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Using MS-SQL's NOLOCK for faster queries

A nice little coincidence just happened for me: right after my boss had emailed me asking if a certain click-tracking report in our site's admin section could run any faster, the developer next to me, who was looking through some of our existing code, asked me what this "NOLOCK" mention in an MS-SQL query meant. Talk about perfect timing! I probably wouldn't have remembered NOLOCK if he hadn't brought it up.

Used correctly, NOLOCK is a handy-dandy little feature. You may not know that your database puts locks on tables just like ColdFusion's cflock statement can lock variables in memory. Locks can either be exclusive, meaning that no other process can read or write the table because the first process is writing to it, or they can be read-only, meaning that other processes can read the table at the same time the first process is reading it also (but no process can write to the table, or else the reads might become corrupted).

So, locks are used by databases to ensure data integrity. But, every once in a while, if two processes are trying to access the same data at around the same time, locks mean that queries might run a little slower than usual because one process will have to wait for the other to finish before it can run. That's where NOLOCK can come in handy. If you're running a SQL statement for, say, a report, and you know it's going to take a long time to run and be reading lots of records, you can use NOLOCK to speed it up. Just add the phrase "WITH (NOLOCK)" in your FROM clause after any table which you want to read without locking. So, for example, in my click-tracking report code, which reads thousands upon thousands of click records while the clicks table is being updated with new click data:


SELECT clicks.entryURL, clicks.entryTime, sessions.userID
FROM sessions, clicks WITH (NOLOCK)
WHERE sessions.sessionID = clicks.sessionID
     AND clicks.entryTime > DATEADD(day, -1, GETDATE())

Now remember, locking is a good thing. Databases do it automatically so that your data doesn't become corrupted. So don't use NOLOCK to do any writing of data, or even for quick reads. But if you've got a long-running query which needs to read a large number of records, you won't hurt anything by reading without a lock. Plus, any other transactions won't have to wait to run, which could speed up the application for everyone else while you're running your report.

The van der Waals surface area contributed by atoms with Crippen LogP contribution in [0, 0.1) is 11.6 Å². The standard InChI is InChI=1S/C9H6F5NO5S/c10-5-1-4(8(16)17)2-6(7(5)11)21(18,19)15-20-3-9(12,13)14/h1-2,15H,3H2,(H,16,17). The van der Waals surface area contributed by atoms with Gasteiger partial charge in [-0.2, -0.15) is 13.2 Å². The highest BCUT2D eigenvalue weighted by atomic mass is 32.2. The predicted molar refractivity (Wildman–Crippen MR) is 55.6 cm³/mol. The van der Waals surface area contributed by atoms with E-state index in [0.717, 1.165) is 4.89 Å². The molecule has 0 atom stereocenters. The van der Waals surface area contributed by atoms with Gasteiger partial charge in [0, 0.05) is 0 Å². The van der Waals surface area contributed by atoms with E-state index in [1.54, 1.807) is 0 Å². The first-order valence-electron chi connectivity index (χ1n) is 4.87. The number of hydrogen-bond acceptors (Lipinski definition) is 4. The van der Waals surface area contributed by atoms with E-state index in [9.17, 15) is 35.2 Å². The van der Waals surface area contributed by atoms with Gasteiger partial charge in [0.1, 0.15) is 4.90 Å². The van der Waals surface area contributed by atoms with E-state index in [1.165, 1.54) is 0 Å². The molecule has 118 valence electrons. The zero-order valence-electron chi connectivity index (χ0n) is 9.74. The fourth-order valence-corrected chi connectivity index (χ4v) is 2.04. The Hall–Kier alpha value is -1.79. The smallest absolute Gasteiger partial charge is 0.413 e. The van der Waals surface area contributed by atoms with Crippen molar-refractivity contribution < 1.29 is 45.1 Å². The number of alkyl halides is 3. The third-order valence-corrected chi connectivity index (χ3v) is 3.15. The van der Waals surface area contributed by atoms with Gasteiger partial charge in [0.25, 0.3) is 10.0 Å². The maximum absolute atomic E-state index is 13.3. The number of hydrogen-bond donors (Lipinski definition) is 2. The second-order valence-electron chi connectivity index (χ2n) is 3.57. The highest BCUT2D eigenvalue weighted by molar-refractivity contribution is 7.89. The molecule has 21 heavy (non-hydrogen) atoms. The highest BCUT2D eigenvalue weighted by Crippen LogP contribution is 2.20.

Note that MySQL also locks tables automatically like MS-SQL does, but doesn't appear to allow any way to prevent locking at all. You can, however, lock and unlock tables via SQL code.

Comments (19)

Good article. Thank you.

Thanx it cleared my concept.

MySQL doesn't lock tables like MS-SQL does. The locking mechanisms that MySQL uses differ depending on the storage engine. InnoDB in particular generally does only row-level locking: http://dev.mysql.com/doc/refman/5.0/en/innodb-lock-modes.html

MyISAM and some of the other storage engines do full table-level locking: http://dev.mysql.com/doc/refman/5.0/en/table-locking.html

It sounds like SQL Server behaves more like MyISAM in this case. MyISAM is popular for read-heavy scenarios, but it's locking mechanism is among the reasons InnoDB is preferable in many others.

Excellent article on NOLOCK.

with tranactSQL you can set it with the following one time command per the procedure, save some typing:

SET transaction isolation level read uncommitted


Nice. Very useful. Thanks a lot.

good and clear article. thanks.

This is a very usefull, thanks now i know what is my problem

Excellent article.....explained the concept in a simple and clear way....Thanks

Excellent article...its helped me a lot...

Thanks
Raja

really it hepled me alot
thanks for such a good article.
Expecting more articles........

It's well worth reading the MSDN blog post 'SQL Server NOLOCK Hint & other poor ideas.':

"NOLOCK / READ UNCOMMITTED HINT
This Hint is much more dangerous than its name suggests. And that it why most people who don’t understand the problem, recommend it. It creates 'incredibly hard to reproduce' bugs. The type that often destroy your end-users confidence in your product & your company."

http://blogs.msdn.com/b/davidlean/archive/2009/04/06/sql-server-nolock-hint-other-poor-ideas.aspx

Very good article.
Thank you.

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